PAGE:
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12-07-2011 | Mental health | Article

Psychosis risk substantially increased by childhood sexual abuse


Free abstract

MedWire News: Children who suffer sexual abuse before the age of 16 have an increased risk for developing psychosis, say UK researchers who note that their findings highlight opportunities for the targeted prevention of mental illness.

There is increasing evidence of an association between childhood sexual abuse and psychosis, writes the team. This is of particular importance given that the prevalence of childhood sexual abuse is estimated to be as high as 11%.

To investigate further, Paul Bebbington (Royal Free & University College Medical School, London) and colleagues analyzed data for 7353 participants in the 2007 Adult Psychiatric Morbidity Survey in England. This was a random sample of household residents (aged ≥16 years) who lived in private accommodation.

The team reports in the British Journal of Psychiatry that all forms of sexual abuse, from uncomfortable sexual talk to non-consensual sexual intercourse, were significantly associated with the development of psychosis before adjusting for confounders.

In logistic regression analysis, uncomfortable sexual talk alone was not significantly associated with psychosis. However, there was a strong association between non-consensual sexual intercourse and psychosis, at an odds ratio of 10.14.

When the researchers considered different levels of abuse, the odds ratios for developing psychosis were 1.25, 1.61, and 10.66 for uncomfortable talk only, touching, and non-consensual intercourse, respectively, as compared with no abuse. These relationships remained significant after adjusting for sociodemographic factors.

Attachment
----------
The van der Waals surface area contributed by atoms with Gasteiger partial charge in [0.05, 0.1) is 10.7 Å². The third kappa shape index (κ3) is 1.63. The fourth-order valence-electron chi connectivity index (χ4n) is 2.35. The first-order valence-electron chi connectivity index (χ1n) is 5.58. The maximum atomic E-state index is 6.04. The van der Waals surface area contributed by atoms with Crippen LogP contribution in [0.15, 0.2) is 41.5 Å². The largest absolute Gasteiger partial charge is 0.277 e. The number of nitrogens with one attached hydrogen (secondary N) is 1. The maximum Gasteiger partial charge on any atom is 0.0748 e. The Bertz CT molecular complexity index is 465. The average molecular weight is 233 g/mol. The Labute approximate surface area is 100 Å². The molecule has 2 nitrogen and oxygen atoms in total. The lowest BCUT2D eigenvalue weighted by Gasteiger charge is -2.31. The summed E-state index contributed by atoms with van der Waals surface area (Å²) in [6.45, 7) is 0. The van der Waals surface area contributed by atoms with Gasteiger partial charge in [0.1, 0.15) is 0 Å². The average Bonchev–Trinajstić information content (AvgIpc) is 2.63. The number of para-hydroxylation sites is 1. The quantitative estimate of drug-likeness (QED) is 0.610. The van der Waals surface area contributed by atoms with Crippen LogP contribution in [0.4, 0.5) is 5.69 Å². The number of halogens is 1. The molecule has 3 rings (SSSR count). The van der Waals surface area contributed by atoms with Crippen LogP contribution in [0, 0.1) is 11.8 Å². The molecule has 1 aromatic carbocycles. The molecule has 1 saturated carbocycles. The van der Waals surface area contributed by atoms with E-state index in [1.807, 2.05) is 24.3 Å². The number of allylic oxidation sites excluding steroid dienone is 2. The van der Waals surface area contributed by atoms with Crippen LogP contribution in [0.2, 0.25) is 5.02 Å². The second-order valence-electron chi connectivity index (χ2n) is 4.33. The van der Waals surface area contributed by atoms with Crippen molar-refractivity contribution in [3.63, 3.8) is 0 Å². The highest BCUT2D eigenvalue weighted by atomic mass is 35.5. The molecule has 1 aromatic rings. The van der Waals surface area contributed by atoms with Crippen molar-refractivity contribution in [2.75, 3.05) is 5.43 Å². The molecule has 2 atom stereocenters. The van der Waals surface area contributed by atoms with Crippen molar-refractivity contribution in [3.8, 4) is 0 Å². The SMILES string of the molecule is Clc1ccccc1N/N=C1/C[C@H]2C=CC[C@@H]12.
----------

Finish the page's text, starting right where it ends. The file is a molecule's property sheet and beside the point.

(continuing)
The team found that cannabis use was not associated with childhood sexual abuse and psychosis. Depression and anxiety scores, however, were significantly increased in participants who had experienced contact abuse before 16 years of age compared with those who had not, and depression and anxiety were both associated with psychosis, at odds ratios of 1.6 and 1.5, respectively.

Non-consensual sexual intercourse in childhood strongly predicted adult non-consensual sexual intercourse, at an odds ratio of 8.72. Furthermore, the repetition of non-consensual sexual intercourse in adulthood increased the odds ratio of developing psychosis from 10.14 to 17.65, while repetition of contact abuse increased the odds from 3.49 to 10.78.

Bebbington et al say: "The increased risk of psychosis may be linked to the intrusive nature of childhood sexual abuse and having no control over what is happening to you."

They add: "Victims commonly describe sexual abuse as being accompanied by demands for secrecy and threats if the secrecy is broken, blocking effective social engagement and leading to isolation that itself leads to the development of psychotic symptoms."

MedWire ( is an independent clinical news service provided by Springer Healthcare Limited. © Springer Healthcare Ltd; 2011

By Liam Davenport

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